This one is actually a The Scavenge/In Season combo, as Summer Squash are officially headed out of season here in Arizona, and I’m sure they’re already harder to find (locally grown at least) in many parts of North America.
The scene: Saturday night at home after a day full of errands
The complications: No set meal plan for the night and we were going out of town the next day.
I thought I could lay this one at the feet of Chow Locally and say that I had to use up a hodge-podge of ingredients before they expired / before we got our next box, but as I drafted this post I realized that these were also fresh local produce we’d purchased at the store ourselves. This means that their fate ending up in this edition of The Scavenge is due to our own cooking not matching our shopping list, etc. Nonetheless, we had good vegetables available and needed a good side dish for dinner.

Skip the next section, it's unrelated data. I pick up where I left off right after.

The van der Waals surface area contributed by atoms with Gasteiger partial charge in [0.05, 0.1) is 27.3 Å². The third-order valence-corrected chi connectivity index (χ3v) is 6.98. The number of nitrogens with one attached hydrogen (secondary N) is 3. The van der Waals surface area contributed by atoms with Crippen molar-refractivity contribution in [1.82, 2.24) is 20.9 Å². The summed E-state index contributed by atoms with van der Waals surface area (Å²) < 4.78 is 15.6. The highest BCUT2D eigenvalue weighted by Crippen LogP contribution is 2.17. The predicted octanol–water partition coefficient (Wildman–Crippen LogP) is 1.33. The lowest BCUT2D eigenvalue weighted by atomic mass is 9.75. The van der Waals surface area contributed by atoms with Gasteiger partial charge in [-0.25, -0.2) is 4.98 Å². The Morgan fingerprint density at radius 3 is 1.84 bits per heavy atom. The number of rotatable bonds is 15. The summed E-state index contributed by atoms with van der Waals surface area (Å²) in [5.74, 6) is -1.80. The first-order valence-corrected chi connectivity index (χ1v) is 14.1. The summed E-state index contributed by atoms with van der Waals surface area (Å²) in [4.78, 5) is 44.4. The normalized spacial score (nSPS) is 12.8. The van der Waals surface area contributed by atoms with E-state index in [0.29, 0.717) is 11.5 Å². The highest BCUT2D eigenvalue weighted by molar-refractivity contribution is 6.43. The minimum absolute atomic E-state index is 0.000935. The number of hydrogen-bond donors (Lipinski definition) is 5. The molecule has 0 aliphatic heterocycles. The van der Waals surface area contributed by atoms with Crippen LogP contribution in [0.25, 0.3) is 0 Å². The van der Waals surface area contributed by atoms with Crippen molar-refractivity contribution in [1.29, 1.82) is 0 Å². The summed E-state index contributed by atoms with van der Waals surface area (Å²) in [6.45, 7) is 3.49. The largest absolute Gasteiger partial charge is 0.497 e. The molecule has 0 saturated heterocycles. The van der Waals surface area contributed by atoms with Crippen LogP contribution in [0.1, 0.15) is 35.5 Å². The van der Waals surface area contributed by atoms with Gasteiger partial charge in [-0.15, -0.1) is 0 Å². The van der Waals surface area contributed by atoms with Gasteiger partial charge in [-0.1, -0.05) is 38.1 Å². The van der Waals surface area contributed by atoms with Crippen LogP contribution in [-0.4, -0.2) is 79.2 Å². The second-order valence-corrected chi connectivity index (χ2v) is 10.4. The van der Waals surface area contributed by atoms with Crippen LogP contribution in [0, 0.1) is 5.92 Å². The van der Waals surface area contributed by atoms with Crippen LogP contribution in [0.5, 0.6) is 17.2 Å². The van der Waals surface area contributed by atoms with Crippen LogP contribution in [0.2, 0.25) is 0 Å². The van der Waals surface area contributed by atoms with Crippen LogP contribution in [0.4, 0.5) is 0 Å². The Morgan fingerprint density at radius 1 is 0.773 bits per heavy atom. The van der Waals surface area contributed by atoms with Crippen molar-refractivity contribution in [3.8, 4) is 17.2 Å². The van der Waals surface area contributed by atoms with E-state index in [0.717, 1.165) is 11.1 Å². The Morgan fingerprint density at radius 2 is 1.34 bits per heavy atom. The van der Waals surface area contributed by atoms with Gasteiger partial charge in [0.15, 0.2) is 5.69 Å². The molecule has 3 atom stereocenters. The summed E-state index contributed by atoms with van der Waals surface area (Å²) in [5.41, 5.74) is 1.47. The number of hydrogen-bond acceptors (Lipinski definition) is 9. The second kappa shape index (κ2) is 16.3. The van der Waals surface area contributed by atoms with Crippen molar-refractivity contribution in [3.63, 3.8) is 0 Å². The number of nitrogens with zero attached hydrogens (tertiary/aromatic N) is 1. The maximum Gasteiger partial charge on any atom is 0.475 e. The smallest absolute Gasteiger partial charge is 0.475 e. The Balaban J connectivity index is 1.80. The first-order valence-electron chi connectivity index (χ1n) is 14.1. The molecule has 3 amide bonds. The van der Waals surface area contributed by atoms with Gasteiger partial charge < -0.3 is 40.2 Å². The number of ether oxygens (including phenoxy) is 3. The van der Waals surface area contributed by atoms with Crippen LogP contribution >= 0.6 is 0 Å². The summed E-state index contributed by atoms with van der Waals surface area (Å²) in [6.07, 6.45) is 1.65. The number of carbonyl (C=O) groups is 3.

I cannot call this a ratatouille because there were no tomatoes involved, and I actually think I prefer the way this dish stayed light and seasonal because there was no added body/broth.
The main for the night was a bunless turkey burger with bacon (Yes, healthy it up with turkey burgers so you can put some bacon on it!), so I wanted something that counter-acted any potential dryness from meat and also had a mild but tasty flavor profile.
Summer Squash Saute
- Yellow & Green Summer Squash (precise variety unknown)
- Haricots Verts
- Yellow Bell Pepper
- Olive Oil
- Red Chili Flakes
Boil the green beans separately to ensure uniform doneness and get that rich green color going. Sliced and somewhat-cubed the squash, julienned the bell pepper and sliced the mushrooms. Begin sautéing everything but the haricots verts in a large pan with just a dash of olive oil. Once the squash starts to really soften up, add in the green beans and season to taste. I went with red chili flakes and a bit of California chili powder, both of which played well with the last-of-the-season summer squash. You may end up adding more oil as the squash exchanges fluids and sheds it’s bitterness, be careful with the oil and heat to not unwillingly transform the mushrooms.